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Starving vs. Splurging in the Big Apple

Published time: December 07, 2011 17:30
Edited time: December 07, 2011 21:30

Starving vs. Splurging in the Big Apple

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New York is home to the poorest and richest districts in the US, with 380 thousand millionaires and 3 million people on food stamps. RT takes a look at reality for the rich and the poor in the Big Apple.

­Diamonds worth millions of dollars apiece, and cheaper deals at pawn shops for those “slightly” less well off. Shoppers with big wallets lured in by the most glamorous items,
and 99 cent stores where customers count pennies.

The state of New York is home to around 19 million people. It’s where over 380 thousand millionaires and 70 billionaires live. Meanwhile, 3 million people are on food stamps. New York City is split into two different worlds – the richest and poorest districts in the United States are right here.

Prosperity and poverty brush by each other on a daily basis, although many seem to be blissfully unaware.

“It’s being promulgated by our new leader, Obama. I think it’s a tragedy that he is making it an issue in an election this year," said businessman David Moore.

Economic inequality in the Big Apple has reached crisis levels.

“The gap used to be between the rich and the poor. It’s now between the super-rich and increasingly the super poor. People who are just not making it in our society, and nobody is trying to help them," said film maker and blogger Danny Schechter.

Luxury for those who can afford it is aplenty. New York social clubs display hundreds of thousands of dollars worth of art, the finest interiors, and one of a kind cosmetic services. Auction houses tempt the rich with the most exquisite jewelry.

“It’s a 33 carat Elizabeth Taylor diamond. The estimate is from 2 and a half million to 3 and a half million, and we do expect it to achieve at least that. We do expect everything to sell, but to speculate on a final price is next to impossible,” said Thomas W. Burstein, senior vice president of the jewelry department at Christie’s, showing the diamond collection to RT.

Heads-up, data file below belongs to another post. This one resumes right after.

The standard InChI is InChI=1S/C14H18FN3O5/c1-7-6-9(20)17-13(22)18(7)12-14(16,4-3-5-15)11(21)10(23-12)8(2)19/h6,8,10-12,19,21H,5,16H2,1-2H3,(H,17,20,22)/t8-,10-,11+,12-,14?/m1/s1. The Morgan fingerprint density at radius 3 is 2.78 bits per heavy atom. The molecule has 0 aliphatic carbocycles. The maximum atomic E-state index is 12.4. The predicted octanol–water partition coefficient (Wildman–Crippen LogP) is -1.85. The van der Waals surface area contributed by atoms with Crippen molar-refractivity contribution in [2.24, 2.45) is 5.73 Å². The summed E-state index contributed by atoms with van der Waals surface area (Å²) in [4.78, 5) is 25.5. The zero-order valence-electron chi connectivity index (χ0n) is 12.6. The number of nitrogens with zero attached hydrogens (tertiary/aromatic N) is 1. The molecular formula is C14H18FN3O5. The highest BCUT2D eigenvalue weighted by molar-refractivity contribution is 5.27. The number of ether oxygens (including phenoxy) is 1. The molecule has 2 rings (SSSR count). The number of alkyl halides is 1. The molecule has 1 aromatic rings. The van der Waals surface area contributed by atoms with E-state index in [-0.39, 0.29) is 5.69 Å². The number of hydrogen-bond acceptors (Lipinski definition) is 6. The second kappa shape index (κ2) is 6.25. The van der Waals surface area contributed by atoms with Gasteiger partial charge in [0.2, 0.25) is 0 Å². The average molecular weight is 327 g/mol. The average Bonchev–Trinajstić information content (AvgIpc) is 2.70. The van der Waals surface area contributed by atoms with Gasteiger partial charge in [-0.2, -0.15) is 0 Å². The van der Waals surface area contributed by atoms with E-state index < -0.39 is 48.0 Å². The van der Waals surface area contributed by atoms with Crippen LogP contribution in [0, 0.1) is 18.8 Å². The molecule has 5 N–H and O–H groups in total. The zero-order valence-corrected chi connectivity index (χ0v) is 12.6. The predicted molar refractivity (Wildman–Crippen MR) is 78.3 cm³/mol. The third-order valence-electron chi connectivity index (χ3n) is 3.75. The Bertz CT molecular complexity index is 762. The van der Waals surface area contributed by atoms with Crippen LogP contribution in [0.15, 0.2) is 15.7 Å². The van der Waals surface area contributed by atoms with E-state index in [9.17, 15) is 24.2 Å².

Just across town – money is only dreamed of.

A 75-year-old grandmother of seven fixes her old car with her own bare hands.

“Folks seem to think that everybody can go get and a job. There are no jobs available. These days, the poor people… you can’t even get a job cleaning,” said Chaplin Mother Snipes.

Mother Snipes works at a church and knows the face of poverty all too well.

“People are still hungry, and some people are even ashamed to accept help when you are trying to give it. We give out food and clothing on Saturdays here,” said the woman.

Although very visible in New York, the extreme gap between those well off and those struggling is a trend all across the US.

“Thirty years ago, the United States had less inequality than most other advances industrial countries. Today, 30 years later, we are the number one, we have the most extreme inequality between rich and poor and it’s scattered all over the country,” said economist Richard Wolff.

This is what made Occupy Wall Street protests spill out and stick around on the streets of America.

“Things are really bad. Our society is broken. To face those things is to face a huge challenge, and I think people are afraid of change,” said Occupy Wall Street activist Katie Davison.

Big change would be needed to improve the disparity.

“Make those who’ve done real well over the last 30 years give some of that back. That’s why some of us argue for taxes on rich people in this country,” said economist Richard Wolff.

But this is not happening any time soon.

“More than half of the members of Congress are millionaires, they are very wealthy people, and all of their campaigns are funded by big corporations, by the wealthy. They know that if they want to get re-elected, they are going to have to be good to the people who’ve given money to their campaigns,” said Michael Snyder, editor of the economiccollapseblog.com

This leaves behind those in need, with nothing left but to hope for a miracle this holiday season.